In Canada, there are approximately one million LGBTQ2+ people, representing 4% of the total population aged 15 and older in 2018 (Statistics Canada, 2021). Of these, 75,000  self-identified as trans or non-binary, accounting for 0.24% of the Canadian population. There were also 72,880 same-sex couples in Canada reported in the 2016 census, representing 0.9% of all couples. One third of all same-sex couples in Canada in 2016 were married, whereas two-thirds were living common-law.

An accurate picture of sexual diversity needs to take into account the complex relationships between sex, gender and sexuality.  Not all transgender people are sexually queer for example. A trans man who previously identified as a lesbian may still be attracted to women and may identify as straight, or may identify as queer. Another trans man may be attracted to other men and identify as gay or queer. This multiplicity suggests that the culturally dominant binary model fails to accurately encapsulate the wide variety of sexual and gender lived experiences.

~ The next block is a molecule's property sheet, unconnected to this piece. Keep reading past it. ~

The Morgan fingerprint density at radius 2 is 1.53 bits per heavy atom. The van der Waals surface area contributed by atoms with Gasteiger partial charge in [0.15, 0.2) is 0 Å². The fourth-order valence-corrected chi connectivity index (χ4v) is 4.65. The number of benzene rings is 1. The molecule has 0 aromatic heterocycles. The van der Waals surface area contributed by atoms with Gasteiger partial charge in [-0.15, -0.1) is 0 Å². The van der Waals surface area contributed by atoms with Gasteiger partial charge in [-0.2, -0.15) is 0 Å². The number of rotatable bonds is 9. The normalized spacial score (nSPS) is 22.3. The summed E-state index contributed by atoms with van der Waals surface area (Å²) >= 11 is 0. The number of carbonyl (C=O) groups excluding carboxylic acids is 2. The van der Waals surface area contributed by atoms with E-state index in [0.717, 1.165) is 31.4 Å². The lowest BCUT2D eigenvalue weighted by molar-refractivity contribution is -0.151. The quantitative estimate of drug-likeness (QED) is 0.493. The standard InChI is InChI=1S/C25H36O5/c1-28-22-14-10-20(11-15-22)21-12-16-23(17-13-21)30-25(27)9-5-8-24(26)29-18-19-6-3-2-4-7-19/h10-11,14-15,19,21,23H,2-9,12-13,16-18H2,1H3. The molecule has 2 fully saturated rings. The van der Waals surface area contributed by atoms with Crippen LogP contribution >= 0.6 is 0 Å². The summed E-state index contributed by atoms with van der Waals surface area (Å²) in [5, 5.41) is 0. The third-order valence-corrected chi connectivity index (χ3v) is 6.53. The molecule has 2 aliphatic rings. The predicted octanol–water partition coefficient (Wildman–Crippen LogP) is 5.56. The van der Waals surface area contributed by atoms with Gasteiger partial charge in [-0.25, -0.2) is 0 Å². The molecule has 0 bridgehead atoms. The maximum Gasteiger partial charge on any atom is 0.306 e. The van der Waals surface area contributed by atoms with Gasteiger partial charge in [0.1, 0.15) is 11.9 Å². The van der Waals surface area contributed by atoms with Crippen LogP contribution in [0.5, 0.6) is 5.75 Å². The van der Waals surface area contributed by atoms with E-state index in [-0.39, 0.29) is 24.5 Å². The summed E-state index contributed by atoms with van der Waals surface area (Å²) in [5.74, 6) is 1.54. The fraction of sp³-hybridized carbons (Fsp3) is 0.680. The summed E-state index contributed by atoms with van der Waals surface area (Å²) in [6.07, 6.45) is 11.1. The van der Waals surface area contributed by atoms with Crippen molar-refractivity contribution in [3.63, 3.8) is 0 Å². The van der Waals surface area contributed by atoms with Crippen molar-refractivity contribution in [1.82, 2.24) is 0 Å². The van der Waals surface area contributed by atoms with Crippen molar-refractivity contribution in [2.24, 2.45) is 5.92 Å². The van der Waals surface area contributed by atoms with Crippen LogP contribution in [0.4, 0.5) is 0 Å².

Devor (2020) develops the concept of gendered sexuality to describe sexual orientations which take into account both sexes and genders of people. This recognizes that individuals vary in the relationship of their biological sex and social gender, and that while sexual orientation tends to be an attraction to a particular style of gender presentation, it also involves the physiological element of biological sex.  He describes three examples of gendered sexualities to provide a provisional schema to map the complexity of sexual diversity:

Table 12.2. Three examples of gendered sexuality in couples (Devor, 2020) [Skip Table]
# Persons in Relationship Sex Sex by Sex Gender Gender by Gender Gendered Sexuality
1 Male Crossdresser

 

Female Woman

Male

 

Female

Male Heterosexual

 

Female Heterosexual

Woman

 

Woman

Lesbian Woman

 

Lesbian Woman

Male Heterosexual Crossdresser

Lesbian Woman